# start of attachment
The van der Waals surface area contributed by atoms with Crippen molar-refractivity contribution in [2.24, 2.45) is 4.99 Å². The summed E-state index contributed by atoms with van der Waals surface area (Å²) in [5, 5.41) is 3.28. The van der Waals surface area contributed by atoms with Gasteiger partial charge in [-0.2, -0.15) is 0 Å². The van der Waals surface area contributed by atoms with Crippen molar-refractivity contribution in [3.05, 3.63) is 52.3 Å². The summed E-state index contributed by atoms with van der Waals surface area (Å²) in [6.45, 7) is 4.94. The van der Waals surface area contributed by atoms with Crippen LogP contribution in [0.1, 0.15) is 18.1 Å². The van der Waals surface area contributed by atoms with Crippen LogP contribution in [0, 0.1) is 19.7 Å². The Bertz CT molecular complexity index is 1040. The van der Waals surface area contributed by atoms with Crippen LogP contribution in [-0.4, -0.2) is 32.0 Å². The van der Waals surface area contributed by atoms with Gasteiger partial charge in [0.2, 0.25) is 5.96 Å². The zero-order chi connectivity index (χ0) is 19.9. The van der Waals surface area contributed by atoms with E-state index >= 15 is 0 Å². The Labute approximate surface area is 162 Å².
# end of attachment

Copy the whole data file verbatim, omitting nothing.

The van der Waals surface area contributed by atoms with Crippen molar-refractivity contribution in [2.24, 2.45) is 4.99 Å². The summed E-state index contributed by atoms with van der Waals surface area (Å²) in [5, 5.41) is 3.28. The van der Waals surface area contributed by atoms with Gasteiger partial charge in [-0.2, -0.15) is 0 Å². The van der Waals surface area contributed by atoms with Crippen molar-refractivity contribution in [3.05, 3.63) is 52.3 Å². The summed E-state index contributed by atoms with van der Waals surface area (Å²) in [6.45, 7) is 4.94. The van der Waals surface area contributed by atoms with Crippen LogP contribution in [0.1, 0.15) is 18.1 Å². The van der Waals surface area contributed by atoms with Crippen LogP contribution in [0, 0.1) is 19.7 Å². The Bertz CT molecular complexity index is 1040. The van der Waals surface area contributed by atoms with Crippen LogP contribution in [-0.4, -0.2) is 32.0 Å². The van der Waals surface area contributed by atoms with Gasteiger partial charge in [0.2, 0.25) is 5.96 Å². The zero-order chi connectivity index (χ0) is 19.9. The van der Waals surface area contributed by atoms with E-state index >= 15 is 0 Å². The Labute approximate surface area is 162 Å².